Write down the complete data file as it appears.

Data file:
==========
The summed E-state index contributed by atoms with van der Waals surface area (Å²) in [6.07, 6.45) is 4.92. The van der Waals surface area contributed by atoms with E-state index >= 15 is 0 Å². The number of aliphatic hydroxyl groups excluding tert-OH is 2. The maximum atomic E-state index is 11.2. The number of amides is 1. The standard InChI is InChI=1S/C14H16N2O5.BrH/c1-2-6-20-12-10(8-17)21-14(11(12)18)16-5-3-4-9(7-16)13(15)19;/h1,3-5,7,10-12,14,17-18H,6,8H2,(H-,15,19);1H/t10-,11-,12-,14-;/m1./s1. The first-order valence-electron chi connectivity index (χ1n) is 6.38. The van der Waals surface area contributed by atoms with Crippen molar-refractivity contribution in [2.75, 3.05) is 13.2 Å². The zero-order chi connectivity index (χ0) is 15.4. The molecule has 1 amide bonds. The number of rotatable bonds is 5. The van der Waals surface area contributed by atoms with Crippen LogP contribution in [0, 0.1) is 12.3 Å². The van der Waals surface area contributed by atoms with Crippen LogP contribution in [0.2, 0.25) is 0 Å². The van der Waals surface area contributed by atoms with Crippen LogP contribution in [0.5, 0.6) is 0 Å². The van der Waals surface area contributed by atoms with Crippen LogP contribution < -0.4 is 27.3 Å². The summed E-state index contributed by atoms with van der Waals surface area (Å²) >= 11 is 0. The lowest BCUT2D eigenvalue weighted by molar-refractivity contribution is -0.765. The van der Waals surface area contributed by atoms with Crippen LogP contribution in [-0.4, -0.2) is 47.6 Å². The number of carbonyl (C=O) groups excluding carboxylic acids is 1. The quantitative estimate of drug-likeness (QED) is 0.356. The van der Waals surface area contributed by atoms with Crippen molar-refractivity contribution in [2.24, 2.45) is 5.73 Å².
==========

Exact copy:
The summed E-state index contributed by atoms with van der Waals surface area (Å²) in [6.07, 6.45) is 4.92. The van der Waals surface area contributed by atoms with E-state index >= 15 is 0 Å². The number of aliphatic hydroxyl groups excluding tert-OH is 2. The maximum atomic E-state index is 11.2. The number of amides is 1. The standard InChI is InChI=1S/C14H16N2O5.BrH/c1-2-6-20-12-10(8-17)21-14(11(12)18)16-5-3-4-9(7-16)13(15)19;/h1,3-5,7,10-12,14,17-18H,6,8H2,(H-,15,19);1H/t10-,11-,12-,14-;/m1./s1. The first-order valence-electron chi connectivity index (χ1n) is 6.38. The van der Waals surface area contributed by atoms with Crippen molar-refractivity contribution in [2.75, 3.05) is 13.2 Å². The zero-order chi connectivity index (χ0) is 15.4. The molecule has 1 amide bonds. The number of rotatable bonds is 5. The van der Waals surface area contributed by atoms with Crippen LogP contribution in [0, 0.1) is 12.3 Å². The van der Waals surface area contributed by atoms with Crippen LogP contribution in [0.2, 0.25) is 0 Å². The van der Waals surface area contributed by atoms with Crippen LogP contribution in [0.5, 0.6) is 0 Å². The van der Waals surface area contributed by atoms with Crippen LogP contribution < -0.4 is 27.3 Å². The summed E-state index contributed by atoms with van der Waals surface area (Å²) >= 11 is 0. The lowest BCUT2D eigenvalue weighted by molar-refractivity contribution is -0.765. The van der Waals surface area contributed by atoms with Crippen LogP contribution in [-0.4, -0.2) is 47.6 Å². The number of carbonyl (C=O) groups excluding carboxylic acids is 1. The quantitative estimate of drug-likeness (QED) is 0.356. The van der Waals surface area contributed by atoms with Crippen molar-refractivity contribution in [2.24, 2.45) is 5.73 Å².